From the death of Joseph to a short time preceding the birth of Moses, Holy Writ is silent as to the history of the Israelites, both individually and nationally, except the important truth that ‘they were fruitful and increased abundantly, and multiplied and waxed exceeding mighty, and the land was filled with them.’ Though no law had been given, they were still, it is evident, a completely distinct people, retaining a pure religion in the midst of barbarous idolatry.

With no ordained worship, no revealed ordinances, no appointed sacrifice or priest, still they were the elect and beloved of the Lord, requiring no mediator, either angelic or human, to bring up their prayers before God, and render them acceptable. Yet God not only ‘heard their cry, but had respect unto them.’

No sacrificial system then

This is a point in our history too important to be overlooked, though it concerns Israel generally, not the women of Israel alone. It is very often brought forward as a proof that we must now be wholly rejected by the Lord, because the daily sacrifice has ceased, and many parts of the law, obligatory upon us in our own land, are scarcely possible to be observed in our captivity – the cessation of sacrifices and atonement-offerings especially are perpetually insisted upon, as proving that unless we acknowledge the atoning sacrifice of Jesus, and regard him as our High Priest, we are lost temporally and eternally.

The simple fact that the Israelites in Egypt had neither sacrifice nor high priest, though the former was already ordained, yet were still a distinct people, still the first-born of the Lord, and had power to lift up their cry to Him, and be heard, compassionated, and answered, is a sufficiently convincing answer.

No sacrificial system now

Israel is now, and has been for eighteen hundred years, as he was in Egypt, with the sole difference that there we were not the captives of the Lord as we are now; nor had we then a law to guide us, and by obedience prove repentance. We are now fulfilling the prophecy, that ‘Israel shall abide many days without priest or sacrifice,’ etc. (Hosea 3:4); but the same blessed Word which foretells this says not one word of our being utterly cast off, but repeatedly enforces the divine consolation, that we have but to cry unto the Lord, even from the lands of our captivity, to be heard and compassionated as we were in Egypt.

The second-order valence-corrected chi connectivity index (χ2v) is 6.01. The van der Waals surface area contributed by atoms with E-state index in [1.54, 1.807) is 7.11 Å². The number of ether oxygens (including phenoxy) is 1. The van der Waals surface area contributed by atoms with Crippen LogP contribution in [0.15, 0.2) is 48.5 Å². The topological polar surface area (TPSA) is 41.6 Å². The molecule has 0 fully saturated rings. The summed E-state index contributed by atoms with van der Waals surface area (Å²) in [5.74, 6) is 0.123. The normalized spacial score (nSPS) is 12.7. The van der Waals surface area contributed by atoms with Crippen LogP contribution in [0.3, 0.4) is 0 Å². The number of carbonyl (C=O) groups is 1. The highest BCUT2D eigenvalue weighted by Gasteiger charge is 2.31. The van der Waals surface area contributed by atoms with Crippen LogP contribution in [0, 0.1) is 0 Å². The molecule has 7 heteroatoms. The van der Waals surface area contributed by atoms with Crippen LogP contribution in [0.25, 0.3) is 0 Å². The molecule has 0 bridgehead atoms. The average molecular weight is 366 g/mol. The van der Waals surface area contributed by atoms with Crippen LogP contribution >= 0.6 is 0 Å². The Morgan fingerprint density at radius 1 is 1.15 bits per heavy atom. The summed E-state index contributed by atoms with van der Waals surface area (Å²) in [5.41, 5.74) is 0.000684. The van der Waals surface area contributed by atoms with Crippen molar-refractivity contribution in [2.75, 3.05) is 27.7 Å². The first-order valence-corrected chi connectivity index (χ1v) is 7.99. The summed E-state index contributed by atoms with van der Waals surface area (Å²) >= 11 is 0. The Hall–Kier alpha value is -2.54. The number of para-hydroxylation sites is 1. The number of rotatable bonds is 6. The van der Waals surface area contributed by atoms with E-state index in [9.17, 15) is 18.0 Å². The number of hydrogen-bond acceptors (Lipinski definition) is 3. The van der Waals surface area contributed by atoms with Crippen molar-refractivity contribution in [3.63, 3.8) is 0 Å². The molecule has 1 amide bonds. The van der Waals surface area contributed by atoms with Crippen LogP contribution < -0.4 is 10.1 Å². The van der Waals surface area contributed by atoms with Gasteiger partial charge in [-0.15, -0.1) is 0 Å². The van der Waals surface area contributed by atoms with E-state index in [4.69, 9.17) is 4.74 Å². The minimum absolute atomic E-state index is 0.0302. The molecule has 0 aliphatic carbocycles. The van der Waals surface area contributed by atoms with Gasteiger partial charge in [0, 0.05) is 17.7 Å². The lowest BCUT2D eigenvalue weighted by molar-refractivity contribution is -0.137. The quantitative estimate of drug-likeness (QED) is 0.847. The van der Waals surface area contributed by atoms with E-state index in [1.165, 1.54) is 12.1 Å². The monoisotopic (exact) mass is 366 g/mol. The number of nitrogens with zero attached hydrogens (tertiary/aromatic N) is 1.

We have no need of sacrifice, when God Himself ordained that it should cease; nor can we have the head of the nation, alike of its religious, civil, and even military divisions, while scattered in every quarter of the globe. Were we to accept Jesus, in his blended character of sacrifice, atoner, and high priest, the prophecies would all remain unfulfilled, as we should still possess all these, instead of being, as the prophet so expressly declared, deprived during our captivity of ‘king, prince, sacrifice, image, ephod, and teraphim.’ (Hosea 3:4).

To Israel in Egypt they were not given; to Israel in her lengthened captivity they have ceased, until she be purified and chastened sufficiently to receive once again the visible manifestation of the Lord’s acceptance, their constant attendant, and which was forfeited by our rebellion. Yet still, even as in Egypt, we are the first-born of the Lord, and have, nationally and individually, equal access to His compassionating love.

The captivity in Egypt

A new king had arisen in Egypt; one who knew not Joseph, and saw only in the Israelites a people harmless indeed in employments and pursuits, but sufficiently mighty in numbers to arouse the jealous fears of tyranny: and the commandment went forth to afflict them, by weighty tasks and heavy burdens. But the more they afflicted them, the more they multiplied and grew; and, in consequence, heavier and heavier grew their afflictions, till at length the fatal command was given to destroy every male child at its birth.

Yet even this was overruled by a merciful God. The hearts of the women designed for this barbarous office were in His hand, and He so softened them into tenderness and compassion that the innocent babes were saved by the very means adopted for their destruction. Finding this scheme unavailing, Pharaoh issued another command, more fatal than the first, for it seemed not in the power of man to evade or counteract it. And in the power of man it was not; God alone could bring forth delivery; and therefore did He permit the deepest darkness to close around His people, that both they and the Egyptians might know the power to redeem, and the love to accomplish it, were in Him alone.

The situation of the women of Israel, at this period, must have been terrible indeed. Their infants, born in the midst of sorrow, yet hailed, perhaps, as the sole blessing which they could call their own, snatched from them by ruthless murderers, and flung into the Nile. And where were they to look for redress – for pity? Where but to their God – and ‘He heard their groaning;’ and from this very desolation raised up His own.

Moses’ family

The family of Amram, a son of Levi, already consisted of himself, his wife, a little son of three years old, and an elder daughter. The birth of Aaron must have been attended with heavy sorrow from the tyrannical oppression under which his father and the other Israelites laboured; but dark as was that hour, it must have been almost joyous compared with the awful trial awaiting his mother now. About to add another little one to their family, how agonizingly must the shriek of torture, wrung from her sisters in Israel – marking every fresh assault of the Egyptians within their houses, in search of their babes – have sounded in her ears?